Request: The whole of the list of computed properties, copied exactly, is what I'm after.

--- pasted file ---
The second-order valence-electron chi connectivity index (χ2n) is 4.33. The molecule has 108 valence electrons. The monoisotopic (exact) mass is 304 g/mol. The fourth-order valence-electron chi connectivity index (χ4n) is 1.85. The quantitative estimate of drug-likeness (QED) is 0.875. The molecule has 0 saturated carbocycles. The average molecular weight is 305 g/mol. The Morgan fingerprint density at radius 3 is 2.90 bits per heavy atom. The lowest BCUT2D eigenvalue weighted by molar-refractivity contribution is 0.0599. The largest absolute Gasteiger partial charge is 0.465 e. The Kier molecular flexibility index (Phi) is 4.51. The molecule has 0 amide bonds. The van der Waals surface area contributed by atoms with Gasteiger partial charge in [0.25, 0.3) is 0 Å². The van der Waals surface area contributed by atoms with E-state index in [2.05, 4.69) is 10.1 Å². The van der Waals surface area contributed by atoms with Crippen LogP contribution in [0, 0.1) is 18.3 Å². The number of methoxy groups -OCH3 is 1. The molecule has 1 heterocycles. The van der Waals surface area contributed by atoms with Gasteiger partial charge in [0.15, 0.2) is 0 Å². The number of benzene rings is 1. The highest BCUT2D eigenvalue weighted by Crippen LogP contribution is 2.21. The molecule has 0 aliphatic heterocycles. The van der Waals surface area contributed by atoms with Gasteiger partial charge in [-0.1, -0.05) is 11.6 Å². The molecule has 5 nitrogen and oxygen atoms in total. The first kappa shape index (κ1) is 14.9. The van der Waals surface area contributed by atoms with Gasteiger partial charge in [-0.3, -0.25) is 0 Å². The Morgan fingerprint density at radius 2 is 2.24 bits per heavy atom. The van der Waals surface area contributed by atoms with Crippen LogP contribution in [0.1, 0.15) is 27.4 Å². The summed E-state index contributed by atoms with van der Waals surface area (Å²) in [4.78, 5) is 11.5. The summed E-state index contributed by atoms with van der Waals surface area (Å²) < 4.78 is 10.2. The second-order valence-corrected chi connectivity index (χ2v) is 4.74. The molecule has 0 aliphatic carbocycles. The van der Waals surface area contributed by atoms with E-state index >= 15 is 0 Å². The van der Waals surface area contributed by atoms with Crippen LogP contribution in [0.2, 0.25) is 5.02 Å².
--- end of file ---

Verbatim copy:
The second-order valence-electron chi connectivity index (χ2n) is 4.33. The molecule has 108 valence electrons. The monoisotopic (exact) mass is 304 g/mol. The fourth-order valence-electron chi connectivity index (χ4n) is 1.85. The quantitative estimate of drug-likeness (QED) is 0.875. The molecule has 0 saturated carbocycles. The average molecular weight is 305 g/mol. The Morgan fingerprint density at radius 3 is 2.90 bits per heavy atom. The lowest BCUT2D eigenvalue weighted by molar-refractivity contribution is 0.0599. The largest absolute Gasteiger partial charge is 0.465 e. The Kier molecular flexibility index (Phi) is 4.51. The molecule has 0 amide bonds. The van der Waals surface area contributed by atoms with Gasteiger partial charge in [0.25, 0.3) is 0 Å². The van der Waals surface area contributed by atoms with E-state index in [2.05, 4.69) is 10.1 Å². The van der Waals surface area contributed by atoms with Crippen LogP contribution in [0, 0.1) is 18.3 Å². The number of methoxy groups -OCH3 is 1. The molecule has 1 heterocycles. The van der Waals surface area contributed by atoms with Gasteiger partial charge in [0.15, 0.2) is 0 Å². The number of benzene rings is 1. The highest BCUT2D eigenvalue weighted by Crippen LogP contribution is 2.21. The molecule has 0 aliphatic heterocycles. The van der Waals surface area contributed by atoms with Gasteiger partial charge in [-0.1, -0.05) is 11.6 Å². The molecule has 5 nitrogen and oxygen atoms in total. The first kappa shape index (κ1) is 14.9. The van der Waals surface area contributed by atoms with Gasteiger partial charge in [-0.3, -0.25) is 0 Å². The Morgan fingerprint density at radius 2 is 2.24 bits per heavy atom. The van der Waals surface area contributed by atoms with Crippen LogP contribution in [0.1, 0.15) is 27.4 Å². The summed E-state index contributed by atoms with van der Waals surface area (Å²) in [4.78, 5) is 11.5. The summed E-state index contributed by atoms with van der Waals surface area (Å²) < 4.78 is 10.2. The second-order valence-corrected chi connectivity index (χ2v) is 4.74. The molecule has 0 aliphatic carbocycles. The van der Waals surface area contributed by atoms with E-state index >= 15 is 0 Å². The van der Waals surface area contributed by atoms with Crippen LogP contribution in [0.2, 0.25) is 5.02 Å².